Our 2023-2024 Season

We invite you to join our adventurous and stimulating 202-23 season by becoming a Member!

Our 53rd season contains ancillary events thematically linked such as our popular How Music is Made program, contemporary music masterclass, and community events. An exceptionally rich and colorful array of composers fills the season calendar.



Saturday, November 11, 2023
7 PM – How Music is Made, with guest composer Raven Chacon
8 PM – Concert
Venue: Grace Cathedral, San Francisco
Single Tickets: $60(VIP)/$35(General)/$20 (General) – $15 (students)

As a point of departure for the season’s thematic journey, we consider the nature of voices – in both the literal and musical sense, and in the larger scope of historical interchange – in one of the city’s most resonant and awe-inspiring spaces for listening to instrumental and vocal music. A stirring solo organ meditation by Messiaen contemplates the eternity of celestial choirs, while a chamber trio by Chinary Ung creates spirals of sonic luminosity. The Bay Area premiere of Raven Chacon’s Pulitzer Prize-winning Voiceless Mass (2021) offers a moving statement that ‘considers the spaces in which we gather, the history of access of these spaces, and the land upon which these buildings sit.’ Despite the title’s reference to the liturgical Mass, ‘the piece contains no audible singing voices, instead using the openness of a large space to intone the constricted intervals of wind and string instruments. In exploiting the architecture of the cathedral, Voiceless Mass considers the futility of giving voice to the voiceless, when ceding space is never an option for those in power.’ Finally, George Crumb’s Ancient Voices of Children features both soprano and child soprano in an exploration of texts by Spanish poet Federico García Lorca, framing the child-like impulse that all share in the life-long search for a voice, and the question of purpose once it is found.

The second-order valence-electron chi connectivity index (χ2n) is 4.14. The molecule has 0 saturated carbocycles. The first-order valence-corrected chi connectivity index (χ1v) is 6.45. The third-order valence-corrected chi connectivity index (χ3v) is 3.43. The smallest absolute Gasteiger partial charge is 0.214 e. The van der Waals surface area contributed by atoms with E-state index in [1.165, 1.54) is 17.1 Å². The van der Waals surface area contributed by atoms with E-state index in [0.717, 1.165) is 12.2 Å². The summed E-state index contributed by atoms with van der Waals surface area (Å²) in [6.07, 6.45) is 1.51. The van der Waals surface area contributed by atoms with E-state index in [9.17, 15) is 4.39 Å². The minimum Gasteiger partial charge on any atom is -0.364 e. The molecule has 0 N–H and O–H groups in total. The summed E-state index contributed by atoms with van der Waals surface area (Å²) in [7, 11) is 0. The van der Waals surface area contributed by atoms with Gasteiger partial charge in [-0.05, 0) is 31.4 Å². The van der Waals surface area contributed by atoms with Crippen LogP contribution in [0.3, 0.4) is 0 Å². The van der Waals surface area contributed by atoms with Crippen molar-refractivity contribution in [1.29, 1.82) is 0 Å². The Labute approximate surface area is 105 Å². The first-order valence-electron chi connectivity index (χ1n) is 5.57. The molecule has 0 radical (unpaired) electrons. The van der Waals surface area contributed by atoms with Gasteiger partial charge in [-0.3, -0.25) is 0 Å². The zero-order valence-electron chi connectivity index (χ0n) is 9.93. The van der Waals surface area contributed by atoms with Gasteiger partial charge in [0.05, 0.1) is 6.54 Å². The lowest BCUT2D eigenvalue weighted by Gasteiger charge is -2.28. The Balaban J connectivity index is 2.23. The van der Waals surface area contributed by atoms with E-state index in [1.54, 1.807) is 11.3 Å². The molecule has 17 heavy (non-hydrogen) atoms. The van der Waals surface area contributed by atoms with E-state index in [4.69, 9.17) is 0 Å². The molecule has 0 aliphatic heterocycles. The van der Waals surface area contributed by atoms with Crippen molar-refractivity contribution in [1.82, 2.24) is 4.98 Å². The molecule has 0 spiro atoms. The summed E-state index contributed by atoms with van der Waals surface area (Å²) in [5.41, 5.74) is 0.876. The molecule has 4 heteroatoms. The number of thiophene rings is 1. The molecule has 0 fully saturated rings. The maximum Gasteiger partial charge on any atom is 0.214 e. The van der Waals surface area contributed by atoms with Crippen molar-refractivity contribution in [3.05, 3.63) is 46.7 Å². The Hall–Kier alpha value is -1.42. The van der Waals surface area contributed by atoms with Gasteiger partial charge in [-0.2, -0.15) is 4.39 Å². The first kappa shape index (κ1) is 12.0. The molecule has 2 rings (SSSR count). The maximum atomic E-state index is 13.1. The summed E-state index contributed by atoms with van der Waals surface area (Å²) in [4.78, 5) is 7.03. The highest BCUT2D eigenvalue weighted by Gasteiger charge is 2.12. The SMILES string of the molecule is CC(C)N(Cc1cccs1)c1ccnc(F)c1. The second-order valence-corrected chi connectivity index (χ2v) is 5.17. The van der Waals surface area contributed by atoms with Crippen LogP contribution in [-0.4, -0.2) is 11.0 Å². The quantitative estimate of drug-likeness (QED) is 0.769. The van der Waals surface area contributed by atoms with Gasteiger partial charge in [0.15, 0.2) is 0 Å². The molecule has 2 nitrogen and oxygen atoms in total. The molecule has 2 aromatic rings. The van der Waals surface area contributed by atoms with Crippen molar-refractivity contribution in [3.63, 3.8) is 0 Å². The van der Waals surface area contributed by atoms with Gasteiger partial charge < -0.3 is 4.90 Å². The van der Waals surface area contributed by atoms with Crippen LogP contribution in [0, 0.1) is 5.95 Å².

Guest Artist: Tonia D’Ameio, mezzo-soprano


Olivier Messiaen – Apparition de l’Église éternelle  (1932)

Chinary Ung – Luminous Spirals (1997)

Raven Chacon – Voiceless Mass (2021) (Bay Area premiere)


George Crumb – Ancient Voices of Children (1970)




Saturday, January 27, 2024
7 PM How Music is Made with Eric Dudley & Guests
8 PM – Concert
Venue: Caroline H. Hume Concert Hall, SFCM
Single Tickets $40 (VIP)/$35 (General) – $15 (students)

Revisiting channels of inspiration that pandemic-era cancellations put on hold, this program riffs on the intersection of two seemingly disparate though surprisingly connected worlds: those of Prog Rock and High Modernism. Mazzoli, Andriessen and Mackey form a triumvirate of influence as modern classicists bent on infusing their work with Rock elements and sound, while the fascinating dialogue and artistic exchange between colossal figures like Boulez and Zappa has air time in a juxtaposition of two of their most compact and characteristic works – the French Modernist’s highly personal take on the specific instrumental colors of Schoenberg’s Pierrot ensemble, and the American experimentalist’s most ambitious homage to late-century European style, through sizable orchestral forces deployed to ingenious effect.


Missy Mazzoli – Tooth and Nail (2010)

Two Works by Composers from SF Conservatory of Music’s Technology & Applied Composition Program (world premieres)

Louis Andriessen – Life (2009) with film by Marijke van Warmerdam]


Steve Mackey – San Francisco (1997)

Pierre Boulez – Dérive 1 (1984)

Frank Zappa – The Perfect Stranger (1984)